Bombogenesis, baby!: The Pacific Ocean just got a double-barreled blast from two exploding storms

ImaGeo iconImaGeoBy Tom YulsmanOct 27, 2015 6:12 AM


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A screenshot from a video showing the rapid intensification, or “bombogenesis," of two low pressure systems in the northern Pacific Ocean between Oct. 24 and 26, 2015. Both developed hurricane force winds. The imagery, captured by the Himawari-8 satellite, also shows Champi transitioning from a typhoon into an intense post-tropical low. (Source: National Weather Service) Bombogenesis! Don't you just love that word? I sure do. It refers to what might also be called a "meteorological bomb" — the very rapid intensification of a mid-latitude cyclone. (For the more technically minded, by "very rapid" I mean a drop in atmospheric pressure of at least 24 millibars over just 24 hours.) It's a pretty cool phenomenon, and between last Saturday and today, it happened not once but twice in the northern Pacific Ocean. The Himawari-8 satellite captured all of the action, and you can watch it by clicking on the annotated screenshot above. Bombogenesis occurs in the two areas I've circled in red. In each case, a low pressure system exploded into a ginormous storm with hurricane-force winds. I've also circled the remnants of Typhoon Champi, which had been wandering about in the Pacific before sweeping northeast as a sub-tropical low that still managed to pack hurricane-force winds. Here's how Jason Samenow of the Washington Post's Capitol Weather Gang described this unusual storm:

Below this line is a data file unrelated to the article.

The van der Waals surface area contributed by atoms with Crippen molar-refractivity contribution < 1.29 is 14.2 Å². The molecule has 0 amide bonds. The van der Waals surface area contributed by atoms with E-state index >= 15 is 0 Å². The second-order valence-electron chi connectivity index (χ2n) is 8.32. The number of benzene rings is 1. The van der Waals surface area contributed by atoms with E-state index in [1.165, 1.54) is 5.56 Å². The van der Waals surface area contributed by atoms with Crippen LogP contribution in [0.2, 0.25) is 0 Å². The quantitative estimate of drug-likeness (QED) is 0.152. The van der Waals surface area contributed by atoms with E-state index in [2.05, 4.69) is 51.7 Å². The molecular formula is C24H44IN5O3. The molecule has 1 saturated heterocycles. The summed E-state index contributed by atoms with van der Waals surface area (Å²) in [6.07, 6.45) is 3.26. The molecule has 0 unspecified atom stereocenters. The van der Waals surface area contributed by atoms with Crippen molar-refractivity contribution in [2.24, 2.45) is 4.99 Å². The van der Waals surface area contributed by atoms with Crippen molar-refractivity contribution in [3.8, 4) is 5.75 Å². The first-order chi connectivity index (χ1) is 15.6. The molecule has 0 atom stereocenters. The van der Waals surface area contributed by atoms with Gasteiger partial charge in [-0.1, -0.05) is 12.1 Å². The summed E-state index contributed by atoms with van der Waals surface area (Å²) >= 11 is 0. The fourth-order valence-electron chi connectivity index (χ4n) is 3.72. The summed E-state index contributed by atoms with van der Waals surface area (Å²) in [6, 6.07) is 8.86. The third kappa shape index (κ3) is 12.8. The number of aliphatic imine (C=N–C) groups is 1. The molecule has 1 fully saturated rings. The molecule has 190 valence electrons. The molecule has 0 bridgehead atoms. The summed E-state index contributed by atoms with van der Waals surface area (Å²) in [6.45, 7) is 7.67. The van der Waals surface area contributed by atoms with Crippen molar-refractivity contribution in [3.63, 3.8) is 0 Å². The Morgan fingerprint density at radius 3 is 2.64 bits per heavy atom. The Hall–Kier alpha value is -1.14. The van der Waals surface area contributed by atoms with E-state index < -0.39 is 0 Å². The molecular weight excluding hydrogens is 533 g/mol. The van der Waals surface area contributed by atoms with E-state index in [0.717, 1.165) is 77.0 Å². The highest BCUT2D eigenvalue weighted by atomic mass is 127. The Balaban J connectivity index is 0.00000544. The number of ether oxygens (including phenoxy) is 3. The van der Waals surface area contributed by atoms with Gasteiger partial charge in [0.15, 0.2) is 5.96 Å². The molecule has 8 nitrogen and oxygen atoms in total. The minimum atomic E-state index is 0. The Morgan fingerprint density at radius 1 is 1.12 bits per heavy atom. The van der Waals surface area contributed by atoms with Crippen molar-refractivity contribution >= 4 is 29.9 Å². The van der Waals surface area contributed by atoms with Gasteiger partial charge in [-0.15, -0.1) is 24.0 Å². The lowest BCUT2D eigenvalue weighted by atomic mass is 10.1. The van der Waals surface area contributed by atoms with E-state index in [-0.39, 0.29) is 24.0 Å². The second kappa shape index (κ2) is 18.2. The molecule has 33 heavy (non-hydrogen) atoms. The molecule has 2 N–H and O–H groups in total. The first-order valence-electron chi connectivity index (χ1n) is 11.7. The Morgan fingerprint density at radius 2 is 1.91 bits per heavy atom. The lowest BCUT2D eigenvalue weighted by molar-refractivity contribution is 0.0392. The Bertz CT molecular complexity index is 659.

The hyper active and record-breaking Pacific tropical cyclone season continues to produce remarkable storms. Champi, the category 3 typhoon in the western Pacific, has formed an eye that is 70 miles wide!

Only an estimated 1 in 10 tropical cyclones have eyes that big. Lastly, the colors in the video help meteorologists distinguish water vapor and different kinds of air masses. The video consists of "RGB airmass" imagery, which combine data from water vapor and infrared channels on a satellite sensor. In the imagery, green indicates moist, tropical air masses. Dryer subtropical air masses tend to show up in greenish red. And blue is associated with mid-latitude air masses. The water vapor shows up in those swirling whitish cloud-like features.

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